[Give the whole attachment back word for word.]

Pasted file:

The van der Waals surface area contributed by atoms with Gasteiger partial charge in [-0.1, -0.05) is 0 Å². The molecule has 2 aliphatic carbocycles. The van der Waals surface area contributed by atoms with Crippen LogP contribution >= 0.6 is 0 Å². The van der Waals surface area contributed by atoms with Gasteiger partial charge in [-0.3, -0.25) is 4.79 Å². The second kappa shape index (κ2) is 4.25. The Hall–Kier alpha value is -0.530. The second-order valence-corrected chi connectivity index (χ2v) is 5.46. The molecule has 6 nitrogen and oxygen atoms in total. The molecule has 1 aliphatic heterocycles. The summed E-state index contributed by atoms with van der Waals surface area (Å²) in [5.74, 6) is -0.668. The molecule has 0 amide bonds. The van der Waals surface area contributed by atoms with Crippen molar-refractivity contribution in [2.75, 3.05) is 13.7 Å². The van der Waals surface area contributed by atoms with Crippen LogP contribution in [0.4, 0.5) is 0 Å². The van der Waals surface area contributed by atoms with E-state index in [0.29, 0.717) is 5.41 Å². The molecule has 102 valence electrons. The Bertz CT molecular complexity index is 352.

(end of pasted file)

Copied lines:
The van der Waals surface area contributed by atoms with Gasteiger partial charge in [-0.1, -0.05) is 0 Å². The molecule has 2 aliphatic carbocycles. The van der Waals surface area contributed by atoms with Crippen LogP contribution >= 0.6 is 0 Å². The van der Waals surface area contributed by atoms with Gasteiger partial charge in [-0.3, -0.25) is 4.79 Å². The second kappa shape index (κ2) is 4.25. The Hall–Kier alpha value is -0.530. The second-order valence-corrected chi connectivity index (χ2v) is 5.46. The molecule has 6 nitrogen and oxygen atoms in total. The molecule has 1 aliphatic heterocycles. The summed E-state index contributed by atoms with van der Waals surface area (Å²) in [5.74, 6) is -0.668. The molecule has 0 amide bonds. The van der Waals surface area contributed by atoms with Crippen molar-refractivity contribution in [2.75, 3.05) is 13.7 Å². The van der Waals surface area contributed by atoms with Crippen LogP contribution in [0.4, 0.5) is 0 Å². The van der Waals surface area contributed by atoms with E-state index in [0.29, 0.717) is 5.41 Å². The molecule has 102 valence electrons. The Bertz CT molecular complexity index is 352.